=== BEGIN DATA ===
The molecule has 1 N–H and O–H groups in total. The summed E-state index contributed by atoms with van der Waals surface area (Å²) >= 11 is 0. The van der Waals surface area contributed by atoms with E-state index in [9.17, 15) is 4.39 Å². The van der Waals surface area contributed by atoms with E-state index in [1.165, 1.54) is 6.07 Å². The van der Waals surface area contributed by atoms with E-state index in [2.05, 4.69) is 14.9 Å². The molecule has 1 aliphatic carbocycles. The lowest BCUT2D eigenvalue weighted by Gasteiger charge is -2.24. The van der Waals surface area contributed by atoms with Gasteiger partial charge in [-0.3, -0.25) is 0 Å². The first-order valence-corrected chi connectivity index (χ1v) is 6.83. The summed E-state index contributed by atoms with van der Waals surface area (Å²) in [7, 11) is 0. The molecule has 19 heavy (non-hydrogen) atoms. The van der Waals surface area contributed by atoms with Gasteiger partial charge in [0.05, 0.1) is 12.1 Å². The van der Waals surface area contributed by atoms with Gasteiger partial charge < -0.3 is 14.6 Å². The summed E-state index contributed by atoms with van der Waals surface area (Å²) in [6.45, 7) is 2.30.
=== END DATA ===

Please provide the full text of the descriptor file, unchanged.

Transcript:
The molecule has 1 N–H and O–H groups in total. The summed E-state index contributed by atoms with van der Waals surface area (Å²) >= 11 is 0. The van der Waals surface area contributed by atoms with E-state index in [9.17, 15) is 4.39 Å². The van der Waals surface area contributed by atoms with E-state index in [1.165, 1.54) is 6.07 Å². The van der Waals surface area contributed by atoms with E-state index in [2.05, 4.69) is 14.9 Å². The molecule has 1 aliphatic carbocycles. The lowest BCUT2D eigenvalue weighted by Gasteiger charge is -2.24. The van der Waals surface area contributed by atoms with Gasteiger partial charge in [-0.3, -0.25) is 0 Å². The first-order valence-corrected chi connectivity index (χ1v) is 6.83. The summed E-state index contributed by atoms with van der Waals surface area (Å²) in [7, 11) is 0. The molecule has 19 heavy (non-hydrogen) atoms. The van der Waals surface area contributed by atoms with Gasteiger partial charge in [0.05, 0.1) is 12.1 Å². The van der Waals surface area contributed by atoms with Gasteiger partial charge < -0.3 is 14.6 Å². The summed E-state index contributed by atoms with van der Waals surface area (Å²) in [6.45, 7) is 2.30.